News / USA

Fort Hood Shooter Rests Case

In this courtroom sketch, Maj. Nidal Hasan, right, appears at the Lawrence William Judicial Center during the sentencing phase of his trial, Aug. 27, 2013, in Fort Hood, Texas.
In this courtroom sketch, Maj. Nidal Hasan, right, appears at the Lawrence William Judicial Center during the sentencing phase of his trial, Aug. 27, 2013, in Fort Hood, Texas.
Greg Flakus
In the punishment phase of the Fort Hood massacre trial at the military base in Texas Tuesday, Major Nidal Hasan rested without presenting witnesses or making a statement.  Last week, Hasan was convicted of murdering 13 people in a shooting rampage at Fort Hood on November 5, 2009.  After summation statements Wednesday, the decision on whether to apply the death penalty will be in the hands of the 13-member jury.  

After prosecutors concluded their presentation of witnesses who had lost loved ones or been wounded by Nidal Hasan, they rested their case.  It was then Hasan's turn to either bring forth witnesses or make a statement.  As he has done in other stages of the trial, the defendant, who is serving as his own lawyer, rested his case immediately and said no more.

Presiding Judge Colonel Tara Osborn dismissed the jury and then questioned Hasan thoroughly to make sure he understood the implications of his decision.  

Geoffrey Corn, a former military prosecutor who now teaches at the South Texas College of Law in Houston, says the judge's effort will make a later appeal less likely and ensure that Hasan has voluntarily accepted the risks involved in his decisions.

"Judge Osborn does not have an interest in making sure that the case stands up on appeal; she has an interest in making sure that the defendant is fully appraised of his constitutional and statutory rights and is able to exercise them voluntarily," he said.

By refusing to speak, Hasan gave up his last opportunity to present evidence or any kind of argument to the jury.  Corn says Hasan, motivated by his belief in radical, jihadist Islam, believes murdering 13 people and wounding more than 30 others was justified.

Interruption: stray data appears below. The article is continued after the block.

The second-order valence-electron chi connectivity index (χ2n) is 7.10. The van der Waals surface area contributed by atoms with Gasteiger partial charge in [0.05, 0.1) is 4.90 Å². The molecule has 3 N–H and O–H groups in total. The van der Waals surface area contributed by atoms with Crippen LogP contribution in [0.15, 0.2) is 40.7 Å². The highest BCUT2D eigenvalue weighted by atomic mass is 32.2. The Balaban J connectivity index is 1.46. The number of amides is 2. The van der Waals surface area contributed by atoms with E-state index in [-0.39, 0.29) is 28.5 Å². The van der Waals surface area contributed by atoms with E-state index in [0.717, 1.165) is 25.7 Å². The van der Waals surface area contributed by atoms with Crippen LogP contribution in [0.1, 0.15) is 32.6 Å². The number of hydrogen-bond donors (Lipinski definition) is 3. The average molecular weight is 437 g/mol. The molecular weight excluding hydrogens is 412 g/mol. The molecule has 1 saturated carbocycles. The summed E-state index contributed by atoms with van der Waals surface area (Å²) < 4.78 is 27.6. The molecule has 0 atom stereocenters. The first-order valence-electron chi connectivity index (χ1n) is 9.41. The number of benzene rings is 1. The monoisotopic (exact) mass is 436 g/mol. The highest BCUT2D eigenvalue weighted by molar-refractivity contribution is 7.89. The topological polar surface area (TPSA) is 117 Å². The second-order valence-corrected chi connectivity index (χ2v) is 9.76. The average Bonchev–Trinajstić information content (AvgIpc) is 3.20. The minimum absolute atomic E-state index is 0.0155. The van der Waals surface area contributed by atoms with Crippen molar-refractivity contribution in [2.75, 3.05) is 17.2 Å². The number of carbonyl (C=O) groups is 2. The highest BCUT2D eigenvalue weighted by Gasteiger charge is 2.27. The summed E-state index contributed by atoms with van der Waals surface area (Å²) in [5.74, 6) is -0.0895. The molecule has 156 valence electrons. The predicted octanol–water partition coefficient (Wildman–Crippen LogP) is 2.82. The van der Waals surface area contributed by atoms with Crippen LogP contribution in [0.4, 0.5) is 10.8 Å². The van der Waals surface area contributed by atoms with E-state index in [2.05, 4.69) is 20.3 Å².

"I think what he is doing is expressing passively his disdain for the army and his disdain for the military justice system, by doing nothing," he said.

On Wednesday, the prosecution will give its closing summation of the evidence supporting the death penalty for Hasan, rather than life in prison.  At that point, Hasan will have an opportunity to present a closing summation, but since he has presented no evidence, Geoffrey Corn says Hasan most likely will say nothing.

The jury, or panel as it is known in military law, does not have a lot of evidence to go through, as it did in the first phase of the trial, but Corn says the 13 panel members will consider the question carefully.

"There isn't a whole lot of evidence to review, but they have to each, individually decide whether to put a human being to death and, I think, that is a big deal," he said. "I think, morally and legally, it should be hard.  These are people who understand life and death, perhaps better than most of us ever will, because of their profession, and I think they are going to take it very seriously."   

To impose the death penalty in a military capital murder case, the jurors must make a unanimous decision. Corn says he does not expect a very quick decision, but thinks a verdict is likely by late afternoon.

You May Like

Nigeria Incumbent in Tight Spot as Poll Nears

Muhammadu Buhari is running a strong challenge to Goodluck Jonathan, amid a faltering economy and Boko Haram security worries More

Video Liberia's Almost Last Ebola Patient Grateful but Still Grieving

Beatrice Yardolo tells VOA that despite her fame, life is still a struggle as she waits for government's promise of support to arrive More

Video Cambodian Land Grabs Threaten Traditional Communities

At least seven different indigenous groups in Ratanakiri depend mainly on forest products for their survival, say they face loss of their land, traditional way of life More

Featured Videos

Your JavaScript is turned off or you have an old version of Adobe's Flash Player. Get the latest Flash player.
Liberia's Almost Last Ebola Patient Grateful but Still Grievingi